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Wednesday, July 7, 1999 Published at 20:14 GMT 21:14 UK

World: Americas

Clinton highlights Indian plight

President Clinton is on a tour of impoverished areas

Bill Clinton has become the first United States president for over 60 years to visit an Indian reservation.

The BBC's Graham Satchell: "President Clinton came with a message"
His trip to the Oglala Sioux's Pine Ridge Reservation, the second largest in the country, sought to highlight the deep poverty suffered by many native Americans.

It was timed to coincide with the announcement of a $1.5bn package to help those on reservations.

Unemployment among native Americans is rife, with housing a chronic problem, and income far below the national average.

President Clinton is currently on a four-day tour to highlight communities all over the US that have been bypassed by economic progress.

He says his tour is a mission to extend the country's economic upswing to its inner cities and rural areas.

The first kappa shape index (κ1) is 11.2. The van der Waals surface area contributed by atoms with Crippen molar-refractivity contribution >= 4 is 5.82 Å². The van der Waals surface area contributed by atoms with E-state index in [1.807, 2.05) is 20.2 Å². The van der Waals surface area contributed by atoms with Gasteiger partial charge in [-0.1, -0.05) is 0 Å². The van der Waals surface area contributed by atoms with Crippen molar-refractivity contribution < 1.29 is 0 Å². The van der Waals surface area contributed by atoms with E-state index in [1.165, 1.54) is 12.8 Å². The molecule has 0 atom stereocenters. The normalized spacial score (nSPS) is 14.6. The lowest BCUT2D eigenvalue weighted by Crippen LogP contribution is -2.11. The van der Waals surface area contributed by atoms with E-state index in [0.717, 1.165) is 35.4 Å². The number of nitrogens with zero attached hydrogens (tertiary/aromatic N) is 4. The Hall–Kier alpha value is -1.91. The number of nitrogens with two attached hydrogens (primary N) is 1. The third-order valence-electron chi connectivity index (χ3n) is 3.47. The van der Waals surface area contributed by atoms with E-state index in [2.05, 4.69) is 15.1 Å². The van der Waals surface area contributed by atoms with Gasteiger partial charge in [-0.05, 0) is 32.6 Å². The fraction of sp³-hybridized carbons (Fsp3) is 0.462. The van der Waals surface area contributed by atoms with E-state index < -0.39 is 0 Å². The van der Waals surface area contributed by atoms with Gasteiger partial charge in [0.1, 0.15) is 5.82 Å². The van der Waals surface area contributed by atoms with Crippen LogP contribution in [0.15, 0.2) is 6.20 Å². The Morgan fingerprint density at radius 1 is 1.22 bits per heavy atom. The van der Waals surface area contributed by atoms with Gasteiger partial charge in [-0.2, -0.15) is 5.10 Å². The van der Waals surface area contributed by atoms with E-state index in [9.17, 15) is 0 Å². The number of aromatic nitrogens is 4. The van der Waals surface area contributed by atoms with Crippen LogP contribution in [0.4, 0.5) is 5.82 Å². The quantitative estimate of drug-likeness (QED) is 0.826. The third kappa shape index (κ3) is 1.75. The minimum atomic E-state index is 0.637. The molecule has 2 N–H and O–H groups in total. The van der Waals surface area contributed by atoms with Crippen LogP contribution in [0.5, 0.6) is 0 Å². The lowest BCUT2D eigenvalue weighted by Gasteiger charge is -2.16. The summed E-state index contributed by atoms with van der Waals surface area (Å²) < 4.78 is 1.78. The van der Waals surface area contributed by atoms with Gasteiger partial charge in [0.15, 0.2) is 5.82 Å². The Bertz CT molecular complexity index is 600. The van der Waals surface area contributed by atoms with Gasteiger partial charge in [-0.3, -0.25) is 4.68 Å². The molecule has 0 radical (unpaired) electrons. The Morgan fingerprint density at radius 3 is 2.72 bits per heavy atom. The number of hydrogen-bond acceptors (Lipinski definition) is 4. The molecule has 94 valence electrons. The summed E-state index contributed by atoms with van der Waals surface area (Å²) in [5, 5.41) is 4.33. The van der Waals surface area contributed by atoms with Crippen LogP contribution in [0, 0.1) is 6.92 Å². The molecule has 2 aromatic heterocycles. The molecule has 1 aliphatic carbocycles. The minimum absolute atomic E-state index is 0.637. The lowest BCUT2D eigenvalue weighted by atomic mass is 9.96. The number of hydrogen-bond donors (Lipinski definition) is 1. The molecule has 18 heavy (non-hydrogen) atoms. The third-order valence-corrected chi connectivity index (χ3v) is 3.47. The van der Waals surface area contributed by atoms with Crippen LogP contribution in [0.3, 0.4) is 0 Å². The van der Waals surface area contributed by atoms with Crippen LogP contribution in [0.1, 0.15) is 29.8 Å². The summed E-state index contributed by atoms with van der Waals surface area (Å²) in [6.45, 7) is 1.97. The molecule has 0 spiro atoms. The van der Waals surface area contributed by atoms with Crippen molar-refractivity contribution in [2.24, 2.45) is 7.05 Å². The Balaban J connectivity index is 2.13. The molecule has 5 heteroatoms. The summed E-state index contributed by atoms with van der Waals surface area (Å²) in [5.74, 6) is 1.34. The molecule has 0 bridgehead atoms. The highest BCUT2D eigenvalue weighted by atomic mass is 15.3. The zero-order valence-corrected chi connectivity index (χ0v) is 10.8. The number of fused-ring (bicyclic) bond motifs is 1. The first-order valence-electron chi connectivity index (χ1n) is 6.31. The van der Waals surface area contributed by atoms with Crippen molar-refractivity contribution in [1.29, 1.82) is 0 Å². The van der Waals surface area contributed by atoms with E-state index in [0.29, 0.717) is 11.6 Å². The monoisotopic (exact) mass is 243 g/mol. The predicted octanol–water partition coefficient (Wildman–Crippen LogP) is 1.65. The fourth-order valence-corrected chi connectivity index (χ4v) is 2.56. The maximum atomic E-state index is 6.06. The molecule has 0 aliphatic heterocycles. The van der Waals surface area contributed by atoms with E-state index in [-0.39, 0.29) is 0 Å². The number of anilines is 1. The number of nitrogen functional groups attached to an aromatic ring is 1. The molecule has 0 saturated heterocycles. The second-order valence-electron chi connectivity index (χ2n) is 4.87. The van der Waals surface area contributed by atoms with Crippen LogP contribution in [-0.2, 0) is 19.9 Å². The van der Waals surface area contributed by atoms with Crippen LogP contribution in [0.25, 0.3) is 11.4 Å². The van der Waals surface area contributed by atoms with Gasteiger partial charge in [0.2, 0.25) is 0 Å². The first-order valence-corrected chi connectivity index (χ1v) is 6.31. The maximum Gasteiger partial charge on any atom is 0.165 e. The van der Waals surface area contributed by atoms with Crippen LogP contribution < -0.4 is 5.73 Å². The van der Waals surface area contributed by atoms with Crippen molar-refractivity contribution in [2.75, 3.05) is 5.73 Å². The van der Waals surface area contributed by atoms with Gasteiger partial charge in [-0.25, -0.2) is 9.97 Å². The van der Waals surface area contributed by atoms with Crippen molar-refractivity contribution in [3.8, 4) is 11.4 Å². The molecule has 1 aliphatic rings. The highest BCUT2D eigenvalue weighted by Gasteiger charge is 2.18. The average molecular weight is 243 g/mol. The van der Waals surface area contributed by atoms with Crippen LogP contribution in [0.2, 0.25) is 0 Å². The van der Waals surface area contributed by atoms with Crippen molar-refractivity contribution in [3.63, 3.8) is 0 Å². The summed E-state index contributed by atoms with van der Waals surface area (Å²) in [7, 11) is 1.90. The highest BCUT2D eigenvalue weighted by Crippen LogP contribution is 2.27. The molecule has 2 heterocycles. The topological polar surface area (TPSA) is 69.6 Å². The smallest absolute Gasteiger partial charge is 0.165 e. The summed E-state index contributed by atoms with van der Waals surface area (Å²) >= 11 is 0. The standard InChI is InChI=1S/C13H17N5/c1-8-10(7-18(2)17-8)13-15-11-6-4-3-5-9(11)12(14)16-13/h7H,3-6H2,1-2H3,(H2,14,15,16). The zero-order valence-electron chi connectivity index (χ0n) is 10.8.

Wounded Knee massacre

The Pine Ridge Reservation - one of the poorest parts of the country - was the site of the Wounded Knee massacre in 1890, when US troops killed several hundred Sioux Indian men, women and children.

Spread over about 2m acres, the reservation was created in 1889 by an act of Congress.

According to statistics provided by the Census Bureau and the Bureau of Indian Affairs, 1.43m native Americans are still living on or near US reservations.

Bleak prospects

Less than two-thirds of native Americans are high school graduates. Some 29% are homeless, and more than half live in substandard housing.

More than a third of all native American children aged 6-11 live in poverty.

The government estimates that 50% of native Americans are unemployed, and at Pine Ridge the problem is even worse - 73% do not have jobs.

It is home to 38,000 people, but has no public transport network and only a few small native American-owned businesses such as cafes, video stores and petrol stations.

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